By Amanda Drought
As an avid animal lover, and Dr Harry fan, my ambition to become a vet started from a young age. As I grew older this ambition stuck with me and grew stronger. My bi-cultural, Indonesian and Australian, upbringing allowed me to realise a large contrast in animal welfare standards between South-East Asia and Australia.
With each trip to visit family in Indonesia I became increasingly eager to pair my passion for animals, and my fluency in two languages, to make a change in the world.
A horse and driver on the Gili Islands
I finished high school with an ATAR score to be proud of, but it was not high enough to gain entrance into the Veterinary Medicine course at my closest university. I decided to take a year off and gain some experience in the veterinary profession. I approached my local vet clinic, and after a week of doing voluntary work-experience, I was offered a permanent full-time job as an animal attendant. This was an invaluable opportunity for me. The vets at this clinic were ever supportive of my ambition and took every opportunity to teach me what they could.
A year later I made the big move from my country town of Bunbury to Perth, a two-hour drive away, where I would begin studying a Bachelor of Animal Science with the aim of transferring into the Doctor of Veterinary Medicine course. This was an exciting yet scary time for me, going from living at home and having a full-time job, to living away from my family, with only a small amount of savings to support me for the foreseeable future.
I was incredibly fortunate to be awarded a Long Tan Bursary. It made an easier transition into university life.
Dental work on a horse can be tricky
The Long Tan Bursary helped put me in a better position, and I was accepted into Veterinary Medicine the following year.
I transferred to the Doctor of Veterinary Medicine course in my second year of university and am now in my fourth year of the course. Although extremely challenging I have been thoroughly enjoying the journey and am very eager to hit the ground running for my final practical year in 2020.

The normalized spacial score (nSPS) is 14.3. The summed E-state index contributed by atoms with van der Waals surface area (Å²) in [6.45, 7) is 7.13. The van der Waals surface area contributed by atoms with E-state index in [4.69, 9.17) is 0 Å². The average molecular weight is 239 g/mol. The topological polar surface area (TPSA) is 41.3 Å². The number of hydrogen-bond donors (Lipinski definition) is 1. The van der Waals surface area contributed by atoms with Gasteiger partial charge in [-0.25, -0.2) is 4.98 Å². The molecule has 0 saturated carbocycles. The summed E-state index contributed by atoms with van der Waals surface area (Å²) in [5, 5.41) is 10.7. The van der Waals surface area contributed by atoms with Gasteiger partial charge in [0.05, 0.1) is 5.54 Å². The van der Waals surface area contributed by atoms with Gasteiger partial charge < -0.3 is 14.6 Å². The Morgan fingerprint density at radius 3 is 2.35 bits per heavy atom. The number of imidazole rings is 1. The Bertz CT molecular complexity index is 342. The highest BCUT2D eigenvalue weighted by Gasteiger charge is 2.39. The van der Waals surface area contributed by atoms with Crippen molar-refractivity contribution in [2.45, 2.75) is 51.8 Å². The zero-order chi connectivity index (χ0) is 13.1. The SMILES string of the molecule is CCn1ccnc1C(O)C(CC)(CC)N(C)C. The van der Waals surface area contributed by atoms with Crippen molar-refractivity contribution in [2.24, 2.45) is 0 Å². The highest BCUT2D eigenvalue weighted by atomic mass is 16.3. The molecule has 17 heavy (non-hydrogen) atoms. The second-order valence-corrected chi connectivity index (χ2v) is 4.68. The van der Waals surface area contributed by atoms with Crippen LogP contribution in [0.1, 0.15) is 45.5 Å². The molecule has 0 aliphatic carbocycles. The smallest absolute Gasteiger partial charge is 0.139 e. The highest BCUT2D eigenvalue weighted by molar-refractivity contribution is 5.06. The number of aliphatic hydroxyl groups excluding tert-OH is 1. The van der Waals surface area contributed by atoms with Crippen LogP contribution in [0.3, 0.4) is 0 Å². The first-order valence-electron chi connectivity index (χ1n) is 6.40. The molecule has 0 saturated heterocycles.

Amanda with a horse and owner
A highlight from my time at is a volunteer program in the Gili Islands of Indonesia. The Gili Islands are a small cluster of islands off the east coast of Bali and a popular tourist destination. Motorised transport is prohibited on these islands and so the local population has an ancient culture of using horse-drawn carts as their main mode of transport.
Each year a group of volunteer students, and veterinary professionals, spend a week travelling the Gili Islands. They provide free veterinary care and advice for the local horses and their owners. I am the first Indonesian speaking person to have joined the trip. Speaking Indonesian helps overcome gaps in communication between volunteers and horse owners.
Amanda and her father, a Vietnam veteran, on the Gili Islands.
I have now volunteered on the Gili Islands three times. I’ve been conducting a research project to study a thermoregulation disease that appears to have a high prevalence in the population of horses on the islands. I hope to be able to educate the local horse owners about the impact that this disease can have on a working horse, and help them find strategies to manage it, and thus improve the welfare and performance of their horses.
I think the key to making a lasting change to improve animal welfare is fostering good relationships with animal owners, and offering education and support in the proper care of animals. Horse owners are doing the best they can for their animals, with the resources available to them. I hope that when I graduate I can continue to spread this message and increase local veterinary knowledge on the Gili Islands for the good of the animals.
Amanda was awarded the Long Tan Bursary in 2015.